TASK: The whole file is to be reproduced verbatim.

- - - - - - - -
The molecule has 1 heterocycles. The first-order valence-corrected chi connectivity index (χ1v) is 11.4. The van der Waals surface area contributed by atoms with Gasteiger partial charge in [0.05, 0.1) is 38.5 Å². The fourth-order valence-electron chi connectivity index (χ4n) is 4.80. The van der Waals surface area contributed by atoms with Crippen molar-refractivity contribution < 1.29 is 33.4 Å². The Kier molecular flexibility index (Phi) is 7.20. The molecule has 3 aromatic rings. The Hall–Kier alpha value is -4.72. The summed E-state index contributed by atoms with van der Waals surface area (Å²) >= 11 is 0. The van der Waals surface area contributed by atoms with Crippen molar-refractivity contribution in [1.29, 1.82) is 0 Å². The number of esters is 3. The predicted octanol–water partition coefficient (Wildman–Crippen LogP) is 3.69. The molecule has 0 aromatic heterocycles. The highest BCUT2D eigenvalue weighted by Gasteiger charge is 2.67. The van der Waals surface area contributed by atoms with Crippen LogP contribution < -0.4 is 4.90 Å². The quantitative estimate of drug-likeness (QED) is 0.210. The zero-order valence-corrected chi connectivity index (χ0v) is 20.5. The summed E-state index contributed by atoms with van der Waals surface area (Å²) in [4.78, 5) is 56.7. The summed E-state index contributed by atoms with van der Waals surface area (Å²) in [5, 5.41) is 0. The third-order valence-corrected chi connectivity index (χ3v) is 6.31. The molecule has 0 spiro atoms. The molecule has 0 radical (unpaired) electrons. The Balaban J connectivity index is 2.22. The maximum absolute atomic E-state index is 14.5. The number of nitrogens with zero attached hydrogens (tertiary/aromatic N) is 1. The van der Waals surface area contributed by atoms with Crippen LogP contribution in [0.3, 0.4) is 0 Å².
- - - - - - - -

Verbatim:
The molecule has 1 heterocycles. The first-order valence-corrected chi connectivity index (χ1v) is 11.4. The van der Waals surface area contributed by atoms with Gasteiger partial charge in [0.05, 0.1) is 38.5 Å². The fourth-order valence-electron chi connectivity index (χ4n) is 4.80. The van der Waals surface area contributed by atoms with Crippen molar-refractivity contribution < 1.29 is 33.4 Å². The Kier molecular flexibility index (Phi) is 7.20. The molecule has 3 aromatic rings. The Hall–Kier alpha value is -4.72. The summed E-state index contributed by atoms with van der Waals surface area (Å²) >= 11 is 0. The van der Waals surface area contributed by atoms with Crippen molar-refractivity contribution in [1.29, 1.82) is 0 Å². The number of esters is 3. The predicted octanol–water partition coefficient (Wildman–Crippen LogP) is 3.69. The molecule has 0 aromatic heterocycles. The highest BCUT2D eigenvalue weighted by Gasteiger charge is 2.67. The van der Waals surface area contributed by atoms with Crippen LogP contribution < -0.4 is 4.90 Å². The quantitative estimate of drug-likeness (QED) is 0.210. The zero-order valence-corrected chi connectivity index (χ0v) is 20.5. The summed E-state index contributed by atoms with van der Waals surface area (Å²) in [4.78, 5) is 56.7. The summed E-state index contributed by atoms with van der Waals surface area (Å²) in [5, 5.41) is 0. The third-order valence-corrected chi connectivity index (χ3v) is 6.31. The molecule has 0 spiro atoms. The molecule has 0 radical (unpaired) electrons. The Balaban J connectivity index is 2.22. The maximum absolute atomic E-state index is 14.5. The number of nitrogens with zero attached hydrogens (tertiary/aromatic N) is 1. The van der Waals surface area contributed by atoms with Crippen LogP contribution in [0.3, 0.4) is 0 Å².